The massive, unregulated source of plastic pollution you’ve probably never heard of

Big Oil Sold the World on a Plastics Recycling Myth. It May be Too Late to Undo the Damage

A few weeks ago, my friend Brett Pogostin showed me a photograph of his girlfriend, Angie, taken on Padre Island National Seashore on the Texas Gulf Coast.

Post storm debris made up mostly of plastics and vegetation is scattered across the high tide line in Long Beach on Monday, Dec. 2, 2019.
 Scott Varley/MediaNews Group/Torrance Daily Breeze—Getty Images

They had driven 200 miles from Houston to visit this 60-mile stretch of undeveloped barrier island, which reaches south from Corpus Christi, Texas, towards the Mexican border. But when they stopped and got out of their car, they found the shoreline littered with plastic—old diapers, water bottles, and plastic detergent jugs. Bathers had set up their blankets and umbrellas amid the trash, and children made sand castles between pieces of plastic junk. Brett and Angie got back in the car and drove close to 30 miles trying to find a stretch of unpolluted beach, and finally gave up. Brett took a photograph: Angie smiling beneath a gray sky, bits of plastic garbage mixed in the sand at her feet…READ ON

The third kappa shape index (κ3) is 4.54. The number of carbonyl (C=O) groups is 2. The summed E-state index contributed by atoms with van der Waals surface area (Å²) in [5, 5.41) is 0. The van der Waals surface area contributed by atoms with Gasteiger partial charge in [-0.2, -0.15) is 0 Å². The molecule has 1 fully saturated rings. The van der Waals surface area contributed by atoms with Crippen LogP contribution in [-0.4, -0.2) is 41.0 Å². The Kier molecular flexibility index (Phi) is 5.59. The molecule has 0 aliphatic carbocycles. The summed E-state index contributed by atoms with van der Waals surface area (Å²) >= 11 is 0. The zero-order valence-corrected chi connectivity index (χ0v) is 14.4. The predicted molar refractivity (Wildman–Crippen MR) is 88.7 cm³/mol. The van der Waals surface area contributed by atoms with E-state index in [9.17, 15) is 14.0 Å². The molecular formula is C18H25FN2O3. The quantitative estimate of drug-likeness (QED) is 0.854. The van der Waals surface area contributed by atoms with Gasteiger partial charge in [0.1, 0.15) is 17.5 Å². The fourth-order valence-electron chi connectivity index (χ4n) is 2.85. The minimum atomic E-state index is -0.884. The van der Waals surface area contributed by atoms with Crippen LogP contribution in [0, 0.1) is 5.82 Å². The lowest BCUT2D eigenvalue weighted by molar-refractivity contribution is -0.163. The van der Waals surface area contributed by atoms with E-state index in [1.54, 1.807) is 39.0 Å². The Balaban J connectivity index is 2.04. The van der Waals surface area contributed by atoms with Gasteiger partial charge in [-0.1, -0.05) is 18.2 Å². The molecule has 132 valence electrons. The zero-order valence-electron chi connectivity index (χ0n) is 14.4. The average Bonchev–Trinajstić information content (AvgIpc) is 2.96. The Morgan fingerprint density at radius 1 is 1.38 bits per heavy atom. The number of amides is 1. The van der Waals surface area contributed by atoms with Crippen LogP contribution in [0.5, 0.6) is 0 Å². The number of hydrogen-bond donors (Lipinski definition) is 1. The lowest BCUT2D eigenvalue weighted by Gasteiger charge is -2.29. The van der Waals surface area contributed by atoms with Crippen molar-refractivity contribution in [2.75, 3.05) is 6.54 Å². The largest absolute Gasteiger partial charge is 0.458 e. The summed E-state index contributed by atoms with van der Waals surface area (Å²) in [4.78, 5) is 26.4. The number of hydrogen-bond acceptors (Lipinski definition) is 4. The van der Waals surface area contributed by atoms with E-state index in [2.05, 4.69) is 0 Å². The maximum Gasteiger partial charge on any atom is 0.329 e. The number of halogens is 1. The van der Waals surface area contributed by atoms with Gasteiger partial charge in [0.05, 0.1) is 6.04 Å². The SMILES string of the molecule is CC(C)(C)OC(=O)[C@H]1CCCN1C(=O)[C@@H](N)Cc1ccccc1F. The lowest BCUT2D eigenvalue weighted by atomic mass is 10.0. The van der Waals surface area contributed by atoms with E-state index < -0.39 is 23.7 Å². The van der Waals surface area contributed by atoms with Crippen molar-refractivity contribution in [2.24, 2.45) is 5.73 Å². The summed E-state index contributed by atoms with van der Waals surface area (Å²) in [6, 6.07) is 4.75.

The massive, unregulated source of plastic pollution you’ve probably never heard of

On an overcast day in April, on the edge of Chalmette Battlefield, a few miles outside the city, Liz Marchio examined a pile of broken twigs and tree branches on the bank of the Mississippi River. “Usually I try to look — oh, there’s one,” said Marchio, a research associate for the Vertebrate Museum at Southeastern Louisiana University. She bent down to pick up something with a pinch of her thumb and forefinger and placed it in her palm for me to see.

A nurdle is a bead of pure plastic. It is the basic building block of almost all plastic products, like some sort of synthetic ore; their creators call them “pre-production plastic pellets” or “resins.” Every year, trillions of nurdles are produced from natural gas or oil, shipped to factories around the world.

The object in Marchio’s hand was small, round, and yellowish-white, about the size of a lentil. It looked like an egg, as if a fish or salamander or tadpole could come wriggling out of it. Marchio handed it to me and turned to flip over a tree branch floating in the water, where dozens more lay waiting underneath. She made a sound of disgust. We had come hunting, and we had quickly found our quarry: nurdles…READ ON

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